Unlike mainstream medications that aim only to shut down the inflammatory response, peony glucosides are a true immunomodulator, which rebalances the disordered immune response and enables the body to restore its own equilibrium.
What You Need to Know
Regulate Immune Balance With Peony Extract
- Autoimmune diseases—when the body attacks itself—are among the most heartbreaking of human conditions.
- Conventional medical therapy aims purely at reducing inflammation, which results in a state of immune suppression and leaves the patient vulnerable to life-threatening infections and cancers.
- Newer drugs also raise the risk of developing additional diseases, and all are tremendously expensive.
- Peony glucosides are a time-honored component of traditional Chinese medicine; today it is certified as a drug in China for use in autoimmune disorders.
- Peony glucosides act naturally, not to simply quash inflammation, but rather to rebalance the disordered immune system, promoting development of regulatory, inflammation-fighting cells while suppressing pro-inflammatory cells and the deadly cytokines they produce.
- One of the main therapeutic components found in peony glucosides is paeoniflorin.
- To date peony glucosides have been used in clinical trials involving conditions such as rheumatoid arthritis, lupus, Sjogren’s syndrome, psoriasis, and other lesser-known conditions.
- In numerous scientific studies, peony glucosides have been demonstrated to significantly and meaningfully restore immune system balance, reduce symptoms, speed onset of remissions, and reduce the amount of dangerous immunosuppressive drugs required.
In China, peony glucosides are an approved drug for treatment of rheumatoid arthritis, the most common autoimmune arthritis.5,21
In laboratory experiments, animals with rheumatoid arthritis develop increased numbers of inflammatory cells. These cells then produce high levels of inflammatory cytokines resulting in destructive inflammation of the delicate tissues lining the joints. The end result is destruction of the joint.
Supplementation with peony glucosides appears to reduce the population of inflammation-provoking cells while increasing the inflammation-suppressing ones.16 The result is that inflammatory cytokine levels fall while the over-active immune response in the joints begins to reverse; animal studies show that this biochemical reversal of inflammation is accompanied by reversal in joint damage and pain.9,13,17,18, 20,22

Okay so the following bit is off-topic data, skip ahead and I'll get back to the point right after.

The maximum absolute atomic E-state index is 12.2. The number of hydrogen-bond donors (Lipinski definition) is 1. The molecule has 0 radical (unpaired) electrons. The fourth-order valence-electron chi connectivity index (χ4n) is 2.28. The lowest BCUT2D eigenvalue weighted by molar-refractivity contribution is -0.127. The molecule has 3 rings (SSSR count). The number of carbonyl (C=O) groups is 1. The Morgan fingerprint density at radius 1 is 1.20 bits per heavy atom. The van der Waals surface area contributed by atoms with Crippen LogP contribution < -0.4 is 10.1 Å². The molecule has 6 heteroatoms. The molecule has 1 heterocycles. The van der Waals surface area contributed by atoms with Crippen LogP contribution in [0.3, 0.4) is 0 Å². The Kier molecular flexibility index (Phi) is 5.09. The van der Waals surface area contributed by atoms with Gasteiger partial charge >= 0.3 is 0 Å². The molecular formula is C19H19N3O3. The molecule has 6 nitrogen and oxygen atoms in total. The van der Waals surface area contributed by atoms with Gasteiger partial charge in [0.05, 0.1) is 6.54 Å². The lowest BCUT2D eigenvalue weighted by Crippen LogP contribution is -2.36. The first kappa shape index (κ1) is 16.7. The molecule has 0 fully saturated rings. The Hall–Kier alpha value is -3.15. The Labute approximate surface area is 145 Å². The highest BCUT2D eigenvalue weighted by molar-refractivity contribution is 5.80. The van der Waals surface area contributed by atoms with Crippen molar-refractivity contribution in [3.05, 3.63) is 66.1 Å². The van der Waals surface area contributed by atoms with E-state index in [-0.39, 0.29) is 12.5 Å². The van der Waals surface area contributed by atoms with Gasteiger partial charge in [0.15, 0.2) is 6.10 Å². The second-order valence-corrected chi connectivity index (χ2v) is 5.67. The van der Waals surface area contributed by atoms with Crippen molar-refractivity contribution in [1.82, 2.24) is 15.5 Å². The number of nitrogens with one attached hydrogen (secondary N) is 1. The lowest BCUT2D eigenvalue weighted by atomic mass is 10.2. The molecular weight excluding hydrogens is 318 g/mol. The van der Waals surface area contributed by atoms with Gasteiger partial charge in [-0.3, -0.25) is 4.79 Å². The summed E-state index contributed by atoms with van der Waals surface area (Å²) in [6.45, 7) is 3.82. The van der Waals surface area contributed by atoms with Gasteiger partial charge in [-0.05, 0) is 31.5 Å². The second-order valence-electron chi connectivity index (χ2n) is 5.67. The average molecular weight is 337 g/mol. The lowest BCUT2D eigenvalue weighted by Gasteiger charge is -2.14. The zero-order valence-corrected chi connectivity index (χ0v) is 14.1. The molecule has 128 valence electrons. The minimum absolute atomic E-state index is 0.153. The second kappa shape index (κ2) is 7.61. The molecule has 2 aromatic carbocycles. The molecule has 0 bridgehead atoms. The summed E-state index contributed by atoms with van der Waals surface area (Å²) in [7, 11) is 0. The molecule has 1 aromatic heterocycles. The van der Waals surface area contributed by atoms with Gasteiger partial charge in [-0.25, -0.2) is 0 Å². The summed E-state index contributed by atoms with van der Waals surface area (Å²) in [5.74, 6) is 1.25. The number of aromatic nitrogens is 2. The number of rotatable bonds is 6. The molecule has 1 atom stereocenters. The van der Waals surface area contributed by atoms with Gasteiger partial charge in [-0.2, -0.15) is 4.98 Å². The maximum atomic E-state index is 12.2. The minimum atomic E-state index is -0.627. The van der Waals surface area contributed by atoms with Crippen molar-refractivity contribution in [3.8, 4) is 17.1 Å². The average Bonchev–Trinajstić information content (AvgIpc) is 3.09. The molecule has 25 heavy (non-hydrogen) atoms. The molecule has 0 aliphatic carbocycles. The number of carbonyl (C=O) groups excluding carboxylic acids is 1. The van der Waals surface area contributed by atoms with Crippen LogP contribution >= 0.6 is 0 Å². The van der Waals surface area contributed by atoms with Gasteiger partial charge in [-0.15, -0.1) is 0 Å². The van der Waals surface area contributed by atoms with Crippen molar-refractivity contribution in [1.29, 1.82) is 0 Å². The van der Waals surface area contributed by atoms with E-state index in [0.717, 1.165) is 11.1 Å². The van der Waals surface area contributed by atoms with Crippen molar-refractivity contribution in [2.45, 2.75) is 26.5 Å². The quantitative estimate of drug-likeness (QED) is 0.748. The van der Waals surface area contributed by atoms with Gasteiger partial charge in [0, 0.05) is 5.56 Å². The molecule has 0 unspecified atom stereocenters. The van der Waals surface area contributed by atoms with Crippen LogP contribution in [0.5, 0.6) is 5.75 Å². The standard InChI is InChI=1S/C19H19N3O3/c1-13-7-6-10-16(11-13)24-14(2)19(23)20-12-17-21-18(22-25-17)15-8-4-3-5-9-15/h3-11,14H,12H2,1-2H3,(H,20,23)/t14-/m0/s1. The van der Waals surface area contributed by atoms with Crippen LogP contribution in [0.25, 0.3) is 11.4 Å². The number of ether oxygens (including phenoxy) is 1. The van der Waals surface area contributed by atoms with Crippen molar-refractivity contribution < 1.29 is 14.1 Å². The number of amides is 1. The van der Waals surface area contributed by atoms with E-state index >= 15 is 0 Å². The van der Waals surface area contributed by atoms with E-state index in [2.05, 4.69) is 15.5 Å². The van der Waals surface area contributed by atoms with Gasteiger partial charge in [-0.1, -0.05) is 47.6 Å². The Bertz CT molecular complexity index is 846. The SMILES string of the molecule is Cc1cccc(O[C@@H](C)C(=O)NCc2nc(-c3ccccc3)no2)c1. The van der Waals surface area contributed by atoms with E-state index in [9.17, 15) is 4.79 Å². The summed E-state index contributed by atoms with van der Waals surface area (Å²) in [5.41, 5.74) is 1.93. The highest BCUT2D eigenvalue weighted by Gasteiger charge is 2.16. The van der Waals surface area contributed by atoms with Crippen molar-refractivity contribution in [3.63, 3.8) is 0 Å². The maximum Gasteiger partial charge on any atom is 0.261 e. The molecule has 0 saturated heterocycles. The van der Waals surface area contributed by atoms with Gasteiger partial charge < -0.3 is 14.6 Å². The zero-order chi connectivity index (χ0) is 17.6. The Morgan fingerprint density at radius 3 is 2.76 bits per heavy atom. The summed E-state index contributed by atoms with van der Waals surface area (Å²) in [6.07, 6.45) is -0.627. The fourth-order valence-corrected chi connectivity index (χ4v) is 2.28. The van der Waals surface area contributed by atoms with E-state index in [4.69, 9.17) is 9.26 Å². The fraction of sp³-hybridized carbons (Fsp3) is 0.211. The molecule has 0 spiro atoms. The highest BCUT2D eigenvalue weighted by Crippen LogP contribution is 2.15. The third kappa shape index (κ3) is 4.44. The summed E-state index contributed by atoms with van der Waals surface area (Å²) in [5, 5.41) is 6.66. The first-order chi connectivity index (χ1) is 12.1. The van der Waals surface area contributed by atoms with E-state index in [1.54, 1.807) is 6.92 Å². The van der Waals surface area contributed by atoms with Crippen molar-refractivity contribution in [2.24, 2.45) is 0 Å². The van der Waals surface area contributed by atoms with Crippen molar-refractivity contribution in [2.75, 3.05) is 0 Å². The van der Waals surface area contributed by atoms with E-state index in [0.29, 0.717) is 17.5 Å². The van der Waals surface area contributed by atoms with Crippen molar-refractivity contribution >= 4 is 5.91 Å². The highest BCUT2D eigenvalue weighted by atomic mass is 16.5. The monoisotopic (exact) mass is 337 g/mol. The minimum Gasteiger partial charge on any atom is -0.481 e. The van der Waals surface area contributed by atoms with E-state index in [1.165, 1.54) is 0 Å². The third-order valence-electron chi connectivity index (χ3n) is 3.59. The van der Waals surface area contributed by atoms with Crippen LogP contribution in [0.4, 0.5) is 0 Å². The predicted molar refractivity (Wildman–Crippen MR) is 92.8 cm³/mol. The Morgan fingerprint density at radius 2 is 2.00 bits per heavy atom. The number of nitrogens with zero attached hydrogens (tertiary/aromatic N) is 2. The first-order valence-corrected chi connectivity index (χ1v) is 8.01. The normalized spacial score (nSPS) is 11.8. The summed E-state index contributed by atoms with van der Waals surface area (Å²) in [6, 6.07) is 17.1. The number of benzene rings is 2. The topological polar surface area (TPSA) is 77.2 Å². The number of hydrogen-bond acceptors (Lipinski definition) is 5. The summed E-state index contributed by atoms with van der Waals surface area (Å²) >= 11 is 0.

Treatment with peony glucosides produces a significant reduction in both arthritis severity and joint damage.16,18,23,24 Studies in animals with experimentally-induced arthritis, for example, demonstrate a reduction in clinical manifestations of arthritis after treatment with peony glucosides.23,24 Arthritis scores, numerical summaries of joint swelling, range of movement, and other parameters are lower in supplemented animals than in controls.16,24 Finally, autopsy results of these experimental animals reveal significant reductions in visible joint damage of the kind that produces pain and immobility in human sufferers.18
As an added benefit in preventing the further destruction caused by arthritis, peony glucosides reduce the excessive new blood vessel growth (angiogenesis) that contributes to excessive tissue growth within the joint.25 When excess tissue builds up inside a joint, victims experience decreased range of motion, stiffness, and often pain with movement, as they try to force the joint to overcome the obstruction created by bulky tissue.
Human studies with peony glucosides have focused on its use in conjunction with mainstream therapies. One early study found that adding peony glucosides to a standard drug, methotrexate, originally used for chemotherapy, resulted in a faster onset of action, and lowered serum measures of inflammation significantly more than with the drug alone.26
Additional studies demonstrated that more people (97.5%) experienced at least some relief when treated with both peony glucosides and a standard immunomodulatory drug, leflunomide, compared with those treated with the drug alone ( 85%).27
Levels of inflammation fell faster when peony glucosides were included in medication regimens, and the onset of protective action was faster.26-28 Peony glucosides also reduce the liver toxicity of the commonly-used combination of methotrexate and leflunomide with improvements in clinical disease scores.29
Understanding Autoimmune Diseases
Autoimmune diseases are extremely painful and difficult to treat. In these conditions, which affect more than 23.5 million Americans ( 5 to 8%), the body turns on itself, launching a relentless attack on its own tissues.1,52 The resulting suffering is often crippling. Virtually every organ system in the human body is vulnerable to autoimmune diseases. The US National Institutes of Health estimates that at least 80 human diseases have a major autoimmune component, and new diseases continue to be added to that list.1,51
Rheumatoid arthritis, psoriasis, lupus, and inflammatory bowel diseases lead the list, but type I diabetes, multiple sclerosis, and a host of less well-known disorders such as Sjogren’s syndrome and certain types of anemia are also autoimmune conditions.51-53
Regardless of the specific disorder in question, all autoimmune diseases share several common features:
An imbalance in the immune system leading to deregulated inflammatory pathways.54 In some autoimmune diseases, pro-inflammatory white blood cells predominate, with abnormally low numbers of inflammation-suppressing, or regulatory cells.54